The Chiftetelle was my downfall. Everyone in the main
restaurant area was dancing or watching the dancers,
and I wanted to dance so badly I itched, feeling the
music deep within. But my partner did not dance and
I did not have the chutzpa to walk to the dance floor
alone and dance Chiftetelle -alone- in front of all
the patrons. Other nights, maybe, when we sat closer
to the dance floor, but not tonight.
It was dark at our table across the road, the music
was beckoning, and I could no longer resist dancing,
so I stood at our table and began to finally let Greece
seep into my body. The "Greece" of my youth
as a second generation Greek-American returned through
the music, the food, the smells, the sounds of the people,
the talk, the quick, explosive sounds of anger followed
by even quicker laughter. In the dark I felt loose and
free, and slowly danced the belly dance. When the dance
was over, we headed toward the main area, my companion
to pay the bill, me to the restrooms.
On my return, he was sitting at a small table near the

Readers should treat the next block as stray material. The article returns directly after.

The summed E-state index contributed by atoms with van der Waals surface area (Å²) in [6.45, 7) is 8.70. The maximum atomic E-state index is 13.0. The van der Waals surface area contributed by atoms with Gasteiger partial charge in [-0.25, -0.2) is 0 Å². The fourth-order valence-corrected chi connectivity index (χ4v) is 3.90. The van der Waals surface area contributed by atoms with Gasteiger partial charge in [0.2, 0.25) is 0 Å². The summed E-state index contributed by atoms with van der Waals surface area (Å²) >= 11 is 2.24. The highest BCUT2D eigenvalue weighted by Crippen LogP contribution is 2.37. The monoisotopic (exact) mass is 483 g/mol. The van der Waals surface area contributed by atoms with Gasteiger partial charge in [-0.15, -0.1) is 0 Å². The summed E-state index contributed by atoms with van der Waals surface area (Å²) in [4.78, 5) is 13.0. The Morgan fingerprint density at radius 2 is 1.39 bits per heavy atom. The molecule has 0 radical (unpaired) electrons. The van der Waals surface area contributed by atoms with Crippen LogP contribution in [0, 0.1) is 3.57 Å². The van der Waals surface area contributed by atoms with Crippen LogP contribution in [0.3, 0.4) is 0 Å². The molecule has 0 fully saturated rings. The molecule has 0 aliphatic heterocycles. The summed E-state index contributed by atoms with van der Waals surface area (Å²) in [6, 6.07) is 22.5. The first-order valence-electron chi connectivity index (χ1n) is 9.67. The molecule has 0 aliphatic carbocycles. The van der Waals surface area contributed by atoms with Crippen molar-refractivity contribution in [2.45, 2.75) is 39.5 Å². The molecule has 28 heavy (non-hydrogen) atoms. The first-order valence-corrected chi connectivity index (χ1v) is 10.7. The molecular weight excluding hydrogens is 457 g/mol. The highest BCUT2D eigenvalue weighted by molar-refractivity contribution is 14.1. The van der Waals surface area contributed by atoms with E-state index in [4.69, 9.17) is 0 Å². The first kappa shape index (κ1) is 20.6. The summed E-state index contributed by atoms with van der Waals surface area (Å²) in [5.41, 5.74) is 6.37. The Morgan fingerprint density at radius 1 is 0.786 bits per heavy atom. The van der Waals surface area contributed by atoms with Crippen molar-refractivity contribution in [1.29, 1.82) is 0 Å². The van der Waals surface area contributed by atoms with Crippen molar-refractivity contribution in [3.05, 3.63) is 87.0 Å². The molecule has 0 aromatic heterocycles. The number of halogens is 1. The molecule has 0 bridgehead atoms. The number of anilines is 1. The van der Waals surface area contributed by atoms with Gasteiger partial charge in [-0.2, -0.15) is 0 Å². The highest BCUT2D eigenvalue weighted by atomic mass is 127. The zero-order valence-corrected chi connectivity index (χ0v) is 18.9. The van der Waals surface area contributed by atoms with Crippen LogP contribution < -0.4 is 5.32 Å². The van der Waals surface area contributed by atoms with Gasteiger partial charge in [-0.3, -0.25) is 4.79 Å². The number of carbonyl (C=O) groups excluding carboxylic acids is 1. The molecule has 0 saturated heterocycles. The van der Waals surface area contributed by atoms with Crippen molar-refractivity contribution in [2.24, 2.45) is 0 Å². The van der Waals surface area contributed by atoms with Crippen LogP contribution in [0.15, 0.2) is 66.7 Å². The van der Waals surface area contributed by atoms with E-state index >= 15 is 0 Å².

exit, two glasses of wine and two baklava glistening
with honey on the table before him, a wide grin on his
The entire restaurant had their eyes focused directly
on me. This was typical restaurant behavior in Greece,
but normally it happened when entering a restaurant
for the first time, not returning from the john.
"Enjoy," he said. "It's in your honor."
"When I paid the bill, the owner sat me here and
said we couldn't leave until he thanked the wonderful
dancer. He says he made the wine himself."
I lifted the wineglass in the direction of the owner,
a rather wild-haired, gentle-seeming man, and smiled
a thank you. I was pleased but also somewhat embarrassed.
What had happened to the anonymity of the dark?
The wine was sweet, nectar. The baklava crisp, chewy
I was in Greece as an adult, my mouth was lost in remembered
childhood tastes and pleasures: the sweet wine my grandfather
made, the baklava I helped my grandmother and mother
build in layers of whisper-thin phyllo dough.
When the music changed, a line dance formed and people
beckoned me to join them. That was the last time I lacked
for dancing partners on Ikaria. Or for things to do.
We were invited to a local church Glendi, an outdoor
dance and all-out-food fest with local wines and delicacies.
We were told how to find the secret staircase to a natural
hot springs only locals knew, where hot mineral waters
flow into a pool formed by large boulders at the edge
of the sea.
And we stayed on for three extra days just to eat Babis'
food and visit with him and Sophia.